Missouri prisons are banning physical mail and replacing it with photocopies
Corrections officials say the move is necessary to stem the flow of drugs into Missouri prisons. But criminal justice reform advocates warn it could violate inmates’ privacy and further isolate them from their families.
During his nearly three decades in prison, Chris Santillan received stacks of mail: birthday cards, handwritten letters, drawings from young relatives smeared with glitter glue. Some items are irreplaceable, like a photo of his dad on vacation in Mexico, an iguana perched on his shoulder.
“My dad passed away 13 years ago, and there’s no other copy of that photo,” said Santillan, who was released in February from Potosi Correctional Center in eastern Missouri. “I still take it out to look at it.”
But in a few weeks, tens of thousands of people in Missouri prisons will stop receiving letters and photos in the mail.
Like other states, Missouri will soon prohibit inmates in prisons statewide from receiving most physical mail. Instead, the state will pay a private, Texas-based company to scan inmates' mail and send them digital copies. State corrections officials say the move is necessary to stem the flow of drugs and other contraband into prisons, but criminal justice reform advocates warn it could violate inmates’ privacy and further isolate them from their families.
Beginning July 1, anyone who wishes to send personal mail to an inmate in Missouri must mail it to a centralized processing facility in Tampa owned by Securus Technologies, where workers will make a digital copy. Inmates will be able to view their mail on electronic tablets, which they receive at no cost from the company when they first enter prison.
Inmates who don’t have access to a tablet will receive free paper photocopies of their personal mail. Missouri prisons will continue to accept certain types of postal mail, including legal correspondence from attorneys, visitation applications and mail from state agencies.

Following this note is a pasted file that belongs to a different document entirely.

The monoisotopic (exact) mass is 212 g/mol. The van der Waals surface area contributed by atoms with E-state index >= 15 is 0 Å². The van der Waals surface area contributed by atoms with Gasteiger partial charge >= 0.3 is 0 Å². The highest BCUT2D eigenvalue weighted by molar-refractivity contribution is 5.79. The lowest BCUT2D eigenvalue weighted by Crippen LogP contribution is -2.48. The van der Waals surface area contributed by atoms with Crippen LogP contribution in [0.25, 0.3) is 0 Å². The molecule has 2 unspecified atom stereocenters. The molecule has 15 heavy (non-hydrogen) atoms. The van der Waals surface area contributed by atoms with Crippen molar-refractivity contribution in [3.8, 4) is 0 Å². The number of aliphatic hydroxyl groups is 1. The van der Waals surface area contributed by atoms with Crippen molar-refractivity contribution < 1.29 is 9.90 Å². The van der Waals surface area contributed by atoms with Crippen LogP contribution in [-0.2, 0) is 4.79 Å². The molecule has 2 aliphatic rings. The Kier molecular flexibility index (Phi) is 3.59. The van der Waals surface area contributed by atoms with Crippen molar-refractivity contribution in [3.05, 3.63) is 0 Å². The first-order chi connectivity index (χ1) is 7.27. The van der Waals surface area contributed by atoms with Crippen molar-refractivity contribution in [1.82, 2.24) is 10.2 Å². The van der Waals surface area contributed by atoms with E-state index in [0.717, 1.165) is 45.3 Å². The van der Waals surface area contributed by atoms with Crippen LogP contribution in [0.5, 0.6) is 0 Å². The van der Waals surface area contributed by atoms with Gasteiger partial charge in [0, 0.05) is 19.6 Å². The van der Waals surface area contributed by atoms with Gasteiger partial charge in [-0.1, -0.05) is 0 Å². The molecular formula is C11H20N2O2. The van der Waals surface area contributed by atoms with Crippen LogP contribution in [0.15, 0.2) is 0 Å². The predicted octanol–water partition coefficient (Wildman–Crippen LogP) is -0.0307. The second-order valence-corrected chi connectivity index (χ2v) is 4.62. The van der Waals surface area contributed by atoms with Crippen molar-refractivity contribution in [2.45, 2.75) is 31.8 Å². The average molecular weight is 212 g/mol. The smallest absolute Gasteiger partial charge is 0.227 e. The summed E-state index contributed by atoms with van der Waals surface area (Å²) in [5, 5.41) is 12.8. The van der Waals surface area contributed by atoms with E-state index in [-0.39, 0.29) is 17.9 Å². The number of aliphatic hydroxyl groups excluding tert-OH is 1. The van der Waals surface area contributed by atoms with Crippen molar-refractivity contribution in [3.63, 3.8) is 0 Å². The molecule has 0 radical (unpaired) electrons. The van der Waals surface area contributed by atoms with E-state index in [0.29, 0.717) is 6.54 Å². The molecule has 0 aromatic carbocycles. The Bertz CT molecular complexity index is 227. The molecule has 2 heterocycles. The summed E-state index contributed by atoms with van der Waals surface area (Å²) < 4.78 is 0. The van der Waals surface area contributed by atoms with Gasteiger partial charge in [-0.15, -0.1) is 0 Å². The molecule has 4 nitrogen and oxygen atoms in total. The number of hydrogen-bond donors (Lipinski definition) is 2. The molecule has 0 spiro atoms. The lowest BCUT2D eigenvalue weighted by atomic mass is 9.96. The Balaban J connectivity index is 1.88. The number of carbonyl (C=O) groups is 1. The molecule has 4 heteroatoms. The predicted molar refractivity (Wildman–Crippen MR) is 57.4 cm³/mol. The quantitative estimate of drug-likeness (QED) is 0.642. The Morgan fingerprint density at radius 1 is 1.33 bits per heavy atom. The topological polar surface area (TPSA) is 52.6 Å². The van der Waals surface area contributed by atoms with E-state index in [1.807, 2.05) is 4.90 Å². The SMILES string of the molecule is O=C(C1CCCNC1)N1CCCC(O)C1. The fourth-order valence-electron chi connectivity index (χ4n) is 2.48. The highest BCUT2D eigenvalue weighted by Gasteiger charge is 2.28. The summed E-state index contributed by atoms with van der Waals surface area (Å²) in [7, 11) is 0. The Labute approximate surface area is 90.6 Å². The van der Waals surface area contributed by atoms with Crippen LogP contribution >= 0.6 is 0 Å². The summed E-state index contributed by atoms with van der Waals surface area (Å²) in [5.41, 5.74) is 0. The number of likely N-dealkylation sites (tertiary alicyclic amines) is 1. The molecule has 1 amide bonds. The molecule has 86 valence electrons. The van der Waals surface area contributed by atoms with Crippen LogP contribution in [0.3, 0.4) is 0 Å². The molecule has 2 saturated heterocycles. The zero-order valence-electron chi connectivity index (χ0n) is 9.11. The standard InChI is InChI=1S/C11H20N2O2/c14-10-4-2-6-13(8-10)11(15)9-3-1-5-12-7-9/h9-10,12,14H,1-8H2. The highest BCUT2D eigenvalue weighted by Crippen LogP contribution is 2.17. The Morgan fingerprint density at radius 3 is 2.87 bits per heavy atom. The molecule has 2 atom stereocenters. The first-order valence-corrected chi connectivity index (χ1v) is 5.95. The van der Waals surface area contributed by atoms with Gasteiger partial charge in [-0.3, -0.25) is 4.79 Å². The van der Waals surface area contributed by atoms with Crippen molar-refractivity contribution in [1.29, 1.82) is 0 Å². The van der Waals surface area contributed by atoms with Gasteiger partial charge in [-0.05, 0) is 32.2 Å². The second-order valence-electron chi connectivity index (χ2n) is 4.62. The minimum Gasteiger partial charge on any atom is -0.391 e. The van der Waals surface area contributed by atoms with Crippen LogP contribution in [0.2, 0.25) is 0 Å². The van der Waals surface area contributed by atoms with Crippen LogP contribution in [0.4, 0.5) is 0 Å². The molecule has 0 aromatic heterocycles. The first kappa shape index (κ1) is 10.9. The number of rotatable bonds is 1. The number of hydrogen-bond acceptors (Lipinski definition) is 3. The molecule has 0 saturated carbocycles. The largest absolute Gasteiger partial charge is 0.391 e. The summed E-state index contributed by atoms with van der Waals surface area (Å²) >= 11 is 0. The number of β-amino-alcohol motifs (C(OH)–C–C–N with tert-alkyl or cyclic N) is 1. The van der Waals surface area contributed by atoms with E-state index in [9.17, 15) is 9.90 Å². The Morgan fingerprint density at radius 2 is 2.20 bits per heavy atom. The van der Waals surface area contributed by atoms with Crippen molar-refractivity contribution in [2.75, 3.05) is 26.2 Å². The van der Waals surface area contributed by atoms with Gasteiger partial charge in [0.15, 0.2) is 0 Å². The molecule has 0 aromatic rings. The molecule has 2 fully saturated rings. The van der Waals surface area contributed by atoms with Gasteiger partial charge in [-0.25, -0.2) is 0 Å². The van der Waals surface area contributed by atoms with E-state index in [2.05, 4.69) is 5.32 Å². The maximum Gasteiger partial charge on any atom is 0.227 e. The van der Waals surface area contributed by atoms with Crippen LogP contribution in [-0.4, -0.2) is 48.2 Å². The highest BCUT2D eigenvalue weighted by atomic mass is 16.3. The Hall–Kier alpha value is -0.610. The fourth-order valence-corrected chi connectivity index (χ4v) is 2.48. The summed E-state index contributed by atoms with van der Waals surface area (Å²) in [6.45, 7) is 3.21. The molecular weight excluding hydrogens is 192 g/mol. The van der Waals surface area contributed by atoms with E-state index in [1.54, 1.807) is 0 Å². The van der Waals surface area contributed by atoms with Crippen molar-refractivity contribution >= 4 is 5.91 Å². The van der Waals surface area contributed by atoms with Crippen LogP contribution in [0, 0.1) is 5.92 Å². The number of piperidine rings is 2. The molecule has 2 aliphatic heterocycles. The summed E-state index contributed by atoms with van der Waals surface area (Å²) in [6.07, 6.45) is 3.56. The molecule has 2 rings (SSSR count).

Outsourcing mail processing will help ease the burden on prison workers in Missouri’s correctional system, which is facing a staffing shortage, said Karen Pojmann, spokesperson for the Missouri Department of Corrections.
Screening mail for drugs and inappropriate content is a “long and involved process,” she said.
Missouri prison staff have intercepted fentanyl, methamphetamine, suboxone, marijuana and synthetic marijuana in mail sent to prisons this year, the department said, though it was not able to provide data on the total number of contraband items found in the mail.
“We've seen drugs hidden under stamps, in the creases of envelopes, inside greeting cards or soaked into the paper itself so it's not visible to the naked eye,” Pojmann said. “If we suspect that has happened, then we pull in inspectors to test the paper.”
New Mexico, Florida, North Carolina and Pennsylvania also have banned personal mail in prisons, citing concerns over drug smuggling.
Still, it’s unclear whether the changes to mail processing will substantially reduce the amount of contraband entering prisons.
An investigation from the Texas Tribune and the Marshall Project last year found the flow of contraband into Texas prisons remained largely unchanged, despite statewide mail restrictions.
Adding barriers between family members
Some criminal justice reform advocates argue the push to digitize personal mail will further isolate incarcerated people and their families.
Creating an electronic copy of personal mail “just takes the humanity out of it,” said Clinique Chapman, associate director of the Vera Institute of Justice’s Restoring Promise Initiative.
“When your child sends something to you, being able to feel the texture of the crayon, or smell your mom’s perfume on a letter, you won’t have that; these are just going to be copies,” Chapman said. “It’s just continuing to add barriers and space between someone who is incarcerated and their family members.”
Allowing for-profit companies to scan and store personal correspondence from thousands of inmates and their families is also a serious privacy risk with few benefits, she said.
“Who is actually winning when we are privatizing mail? The families aren’t; the incarcerated people aren’t; the prisons really aren’t,” Chapman said. “So who is benefiting from this? The companies. They’re capitalizing on the backs of those who are incarcerated.”
For Santillan, the decision to digitize inmates’ personal mail is troubling, given the possible privacy concerns.
“Yes, you are in the custody of the Department of Corrections, and you have relinquished some of your privacy rights to the State of Missouri,” Santillan said. “But also to outsource that privacy to some company that you don't know anything about and that can do whatever with that information? That’s deeply concerning.”
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